Rules for Exercises

Past experience with checking of exercises has made it clear that one has to be very strict with enforcing certain minimal rules.

Points and Deadlines

Unless otherwise specified, the value for an exercise is 3 points. These points will only be given when the exercise is shown before the deadline. Up to one week after the deadline, 2 points will be given. Up to two weeks after the deadline, 1 point will be given. Exercises that are shown more than three weeks after the deadline, will not receive any points.


Solutions for exercises must be shown on a Linux system, and the student must be able to run them on a Linux system. Programs must be compiled by the following command: g++ -Wreturn-type -pedantic -pedantic-errors -Wundef [name.cpp] -o [name]

Lay Out

I will not even look at solutions that are in unacceptable lay out. It is not difficult at all to format code, so the only possible reason for bad code lay out must be student lazyness.

The lay out of code must be such, that for each while,do,if,try block, for each class or struct definition, for every namespace, for every function definition, it is clearly visible where its scope ends.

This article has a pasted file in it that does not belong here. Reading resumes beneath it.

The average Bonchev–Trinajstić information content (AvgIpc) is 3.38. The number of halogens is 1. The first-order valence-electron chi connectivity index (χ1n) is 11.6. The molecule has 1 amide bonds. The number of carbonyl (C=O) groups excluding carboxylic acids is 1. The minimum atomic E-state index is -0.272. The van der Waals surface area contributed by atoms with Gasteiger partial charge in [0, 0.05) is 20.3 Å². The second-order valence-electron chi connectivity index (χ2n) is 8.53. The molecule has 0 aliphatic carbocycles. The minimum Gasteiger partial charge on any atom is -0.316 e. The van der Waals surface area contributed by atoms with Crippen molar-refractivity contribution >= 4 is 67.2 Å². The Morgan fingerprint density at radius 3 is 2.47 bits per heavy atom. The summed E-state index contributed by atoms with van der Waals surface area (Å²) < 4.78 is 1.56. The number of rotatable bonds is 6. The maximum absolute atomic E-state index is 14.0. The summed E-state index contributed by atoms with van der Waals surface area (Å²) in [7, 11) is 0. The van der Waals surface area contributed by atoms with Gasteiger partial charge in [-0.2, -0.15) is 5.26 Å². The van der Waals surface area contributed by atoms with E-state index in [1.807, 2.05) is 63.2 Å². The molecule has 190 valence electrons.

Lots of problems with code lay out are caused by the usage of Windows tools that try to format the code by themselves. Don't use such tools. Use vi, edit, nano, or gedit.


Exercises must be compiled with make.


Reference must be const wherever possible. Wherever possible, const_iterator must be used.

Each class in a Separate File

Each class must have a separate .h and a separate .cpp file. Each .h file must have an include guard.

Showing Code in Class

The teacher has a right to show code, written by students, in class for educational purposes. If he chooses to do so, he will not tell who is the author of the code, unless the author is proud of his code.